Xenophobia and ethnocentrism

It is very interesting to watch people try to state succinctly what is happening in other parts of the world. Largely because none of us have any idea what happens in other parts of the world. If you ask people here in Abu Dhabi about Brexit, even though we are all abroad and from varied countries and living in a melting pot of nationalities, most likely we can’t tell you much beyond “Britain left the EU.” If we’re well-read, we might add that it’s something to do with racism, maybe?

If you haven’t heard, there was a terrible bombing in Baghdad a couple days ago. It was during Ramadan, which is the holiest month (for both Sunni and Shia), so that’s especially shocking to those of us in countries that celebrate Ramadan. I started to read an article about the bombing, but got quickly annoyed with how it didn’t give me enough background information. It assumed that I understood who Abadi was and all the politics surrounding him, for example. But I don’t know any of that. And while usually I’m likely to delve a little deeper into such things, yesterday I couldn’t be bothered because I am not smart enough to figure it out right now.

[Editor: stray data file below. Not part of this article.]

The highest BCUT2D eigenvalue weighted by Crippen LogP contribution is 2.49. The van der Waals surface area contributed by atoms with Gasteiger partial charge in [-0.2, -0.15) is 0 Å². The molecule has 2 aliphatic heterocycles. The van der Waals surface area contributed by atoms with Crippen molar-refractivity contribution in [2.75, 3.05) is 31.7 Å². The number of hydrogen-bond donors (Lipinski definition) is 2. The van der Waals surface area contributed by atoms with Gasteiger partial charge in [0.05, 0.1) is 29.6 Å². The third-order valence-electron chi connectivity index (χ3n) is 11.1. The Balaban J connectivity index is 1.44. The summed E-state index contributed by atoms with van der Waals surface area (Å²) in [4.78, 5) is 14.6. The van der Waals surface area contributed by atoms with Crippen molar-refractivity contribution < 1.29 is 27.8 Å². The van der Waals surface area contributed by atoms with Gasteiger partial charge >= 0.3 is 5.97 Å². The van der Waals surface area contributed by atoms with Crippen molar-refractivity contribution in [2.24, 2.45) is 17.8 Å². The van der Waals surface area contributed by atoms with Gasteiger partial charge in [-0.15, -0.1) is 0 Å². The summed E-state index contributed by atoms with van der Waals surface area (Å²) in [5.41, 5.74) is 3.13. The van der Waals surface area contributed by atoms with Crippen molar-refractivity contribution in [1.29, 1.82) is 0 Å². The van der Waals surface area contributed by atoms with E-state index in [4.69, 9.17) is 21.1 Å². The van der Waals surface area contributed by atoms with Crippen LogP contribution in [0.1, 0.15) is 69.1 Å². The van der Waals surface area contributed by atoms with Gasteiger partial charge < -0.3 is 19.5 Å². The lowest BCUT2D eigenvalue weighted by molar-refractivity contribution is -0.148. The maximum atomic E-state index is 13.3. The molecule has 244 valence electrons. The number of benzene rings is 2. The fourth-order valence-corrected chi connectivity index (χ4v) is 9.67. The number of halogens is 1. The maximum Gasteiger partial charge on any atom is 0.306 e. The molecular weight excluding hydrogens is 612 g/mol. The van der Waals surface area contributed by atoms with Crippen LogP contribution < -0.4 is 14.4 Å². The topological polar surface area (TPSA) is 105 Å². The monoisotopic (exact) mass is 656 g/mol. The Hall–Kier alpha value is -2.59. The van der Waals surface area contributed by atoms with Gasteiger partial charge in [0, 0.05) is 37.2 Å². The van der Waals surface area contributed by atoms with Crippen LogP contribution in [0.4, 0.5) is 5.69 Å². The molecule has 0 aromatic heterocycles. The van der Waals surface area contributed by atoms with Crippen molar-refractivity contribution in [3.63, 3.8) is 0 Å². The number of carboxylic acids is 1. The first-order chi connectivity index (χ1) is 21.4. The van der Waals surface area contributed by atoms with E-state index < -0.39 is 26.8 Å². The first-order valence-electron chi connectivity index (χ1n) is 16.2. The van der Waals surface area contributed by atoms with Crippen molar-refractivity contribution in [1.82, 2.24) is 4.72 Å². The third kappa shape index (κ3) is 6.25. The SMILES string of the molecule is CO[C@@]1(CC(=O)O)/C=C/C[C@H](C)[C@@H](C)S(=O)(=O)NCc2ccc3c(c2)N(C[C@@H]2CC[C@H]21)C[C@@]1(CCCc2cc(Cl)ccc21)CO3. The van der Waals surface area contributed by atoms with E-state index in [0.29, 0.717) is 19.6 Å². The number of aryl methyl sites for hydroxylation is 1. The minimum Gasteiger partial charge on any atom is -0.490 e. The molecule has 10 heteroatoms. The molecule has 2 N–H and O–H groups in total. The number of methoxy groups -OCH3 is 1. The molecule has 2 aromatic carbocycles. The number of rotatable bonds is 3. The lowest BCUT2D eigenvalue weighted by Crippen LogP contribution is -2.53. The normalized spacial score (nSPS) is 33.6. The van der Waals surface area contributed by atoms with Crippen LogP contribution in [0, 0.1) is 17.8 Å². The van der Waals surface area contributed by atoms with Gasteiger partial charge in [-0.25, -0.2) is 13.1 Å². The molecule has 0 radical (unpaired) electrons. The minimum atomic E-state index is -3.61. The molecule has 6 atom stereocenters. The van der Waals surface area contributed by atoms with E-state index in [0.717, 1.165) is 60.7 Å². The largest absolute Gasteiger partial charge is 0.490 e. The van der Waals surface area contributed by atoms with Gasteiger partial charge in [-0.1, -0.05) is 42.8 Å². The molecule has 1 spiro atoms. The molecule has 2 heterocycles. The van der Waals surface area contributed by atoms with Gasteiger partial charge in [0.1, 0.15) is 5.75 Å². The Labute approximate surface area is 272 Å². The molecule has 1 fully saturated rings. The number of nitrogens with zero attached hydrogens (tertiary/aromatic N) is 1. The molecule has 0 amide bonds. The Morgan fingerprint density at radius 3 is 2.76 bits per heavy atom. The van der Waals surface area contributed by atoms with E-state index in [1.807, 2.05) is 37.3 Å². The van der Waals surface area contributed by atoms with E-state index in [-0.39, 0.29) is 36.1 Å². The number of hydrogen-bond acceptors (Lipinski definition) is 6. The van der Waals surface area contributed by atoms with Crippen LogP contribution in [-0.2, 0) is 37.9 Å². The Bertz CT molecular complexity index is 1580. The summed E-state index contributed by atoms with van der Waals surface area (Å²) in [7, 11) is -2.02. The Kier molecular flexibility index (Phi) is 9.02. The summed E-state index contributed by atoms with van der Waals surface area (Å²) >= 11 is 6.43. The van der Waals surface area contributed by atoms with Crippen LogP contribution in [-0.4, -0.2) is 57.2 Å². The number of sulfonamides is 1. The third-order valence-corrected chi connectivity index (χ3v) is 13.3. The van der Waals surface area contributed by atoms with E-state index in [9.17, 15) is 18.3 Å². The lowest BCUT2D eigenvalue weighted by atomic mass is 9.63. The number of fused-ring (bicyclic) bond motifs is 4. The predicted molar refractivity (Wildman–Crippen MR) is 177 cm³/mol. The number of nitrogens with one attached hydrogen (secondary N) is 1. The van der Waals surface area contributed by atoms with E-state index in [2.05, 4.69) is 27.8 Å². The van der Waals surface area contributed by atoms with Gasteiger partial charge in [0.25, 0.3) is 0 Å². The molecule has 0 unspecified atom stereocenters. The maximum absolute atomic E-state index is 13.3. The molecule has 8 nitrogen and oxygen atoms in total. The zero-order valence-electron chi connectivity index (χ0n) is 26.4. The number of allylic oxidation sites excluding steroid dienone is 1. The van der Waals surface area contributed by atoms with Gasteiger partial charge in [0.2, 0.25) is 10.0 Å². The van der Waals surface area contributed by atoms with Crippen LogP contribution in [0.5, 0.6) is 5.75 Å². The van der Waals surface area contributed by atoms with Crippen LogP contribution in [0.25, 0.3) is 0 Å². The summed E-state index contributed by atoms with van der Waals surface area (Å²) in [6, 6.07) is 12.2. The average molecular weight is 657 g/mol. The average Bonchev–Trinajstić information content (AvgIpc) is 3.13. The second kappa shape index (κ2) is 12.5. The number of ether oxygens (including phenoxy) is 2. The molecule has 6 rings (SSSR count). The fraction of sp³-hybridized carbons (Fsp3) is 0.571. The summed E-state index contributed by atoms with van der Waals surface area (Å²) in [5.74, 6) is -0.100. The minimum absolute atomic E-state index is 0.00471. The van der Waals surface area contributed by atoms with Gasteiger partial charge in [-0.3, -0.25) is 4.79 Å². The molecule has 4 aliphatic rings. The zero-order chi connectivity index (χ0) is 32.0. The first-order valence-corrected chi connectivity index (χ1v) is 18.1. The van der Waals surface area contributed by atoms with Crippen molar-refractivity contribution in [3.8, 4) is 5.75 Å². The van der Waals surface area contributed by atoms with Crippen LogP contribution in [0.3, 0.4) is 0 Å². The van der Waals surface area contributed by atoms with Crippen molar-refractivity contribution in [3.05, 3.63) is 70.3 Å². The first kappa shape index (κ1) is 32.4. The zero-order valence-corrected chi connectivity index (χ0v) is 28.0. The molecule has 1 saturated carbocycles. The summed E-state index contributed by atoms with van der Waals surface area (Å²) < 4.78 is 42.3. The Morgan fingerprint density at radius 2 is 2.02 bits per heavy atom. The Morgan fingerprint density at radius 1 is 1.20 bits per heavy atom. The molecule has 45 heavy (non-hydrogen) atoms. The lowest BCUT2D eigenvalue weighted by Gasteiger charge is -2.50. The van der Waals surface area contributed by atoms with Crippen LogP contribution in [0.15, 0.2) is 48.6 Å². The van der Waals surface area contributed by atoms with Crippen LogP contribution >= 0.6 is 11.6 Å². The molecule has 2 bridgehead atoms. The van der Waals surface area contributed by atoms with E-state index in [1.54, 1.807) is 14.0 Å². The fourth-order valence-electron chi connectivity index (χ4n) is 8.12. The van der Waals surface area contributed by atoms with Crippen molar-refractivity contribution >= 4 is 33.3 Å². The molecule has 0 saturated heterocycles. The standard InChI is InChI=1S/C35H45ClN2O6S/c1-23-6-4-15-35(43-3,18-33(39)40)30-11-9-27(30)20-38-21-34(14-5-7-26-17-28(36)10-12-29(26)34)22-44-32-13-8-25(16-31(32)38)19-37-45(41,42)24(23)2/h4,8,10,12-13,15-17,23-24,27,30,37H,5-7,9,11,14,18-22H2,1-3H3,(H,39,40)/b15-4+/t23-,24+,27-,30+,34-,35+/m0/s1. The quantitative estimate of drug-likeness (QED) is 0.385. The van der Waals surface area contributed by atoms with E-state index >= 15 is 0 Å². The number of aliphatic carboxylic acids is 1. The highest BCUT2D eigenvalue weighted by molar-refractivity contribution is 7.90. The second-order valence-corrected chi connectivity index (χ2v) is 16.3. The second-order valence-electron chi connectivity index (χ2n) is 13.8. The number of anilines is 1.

Lately I’ve heard a lot of people say things along the lines of “the world is falling apart.” (Usually with more expletives and references to the underworld, maybe a bit of sorcery or portentous religion and definitely a lot of apocalypse speculation.) People seem to have noted trends of the time and decided that it clearly means the end of the world. Or a serious downward trend at the very least. It’s really quite a pessimistic and depressing viewpoint, but everyone nods their head along and agrees that yes, we’re all doomed, so it goes, so it goes.

According to the very wise and complete statistics of Wikipedia, there were 20 more Islamic-related bombings in 2015 than 2016 at this point in the year. I tried looking up the US shootings, but it got too difficult. But that’s sort of my point. It’s the way the information is provided that leads to this mindset. Each bombing is sensationalized and it’s all we think about for like at least half a day. But we truly know so little about all the myriad complexities that led that person to do that disastrous thing. I don’t know why people ever think that they know anywhere near the whole story, let alone how the story continues. They just shout out “oh no, another bombing/shooting/disaster/super hot weather day! The end of the world is coming!”

I guess my real point is that we’re all dumb. As Socrates allegedly said, you have to know that you know nothing to know anything. (He didn’t say it like that. He also might not have even said it at all… which is of course, supremely fitting.)

In 12 hours or so, I’m going to begin my long trip home to the States. I’m currently in the midst of packing up my entire life. It makes me feel overwhelmed and small and insignificant. But also, apparently, contemplative.

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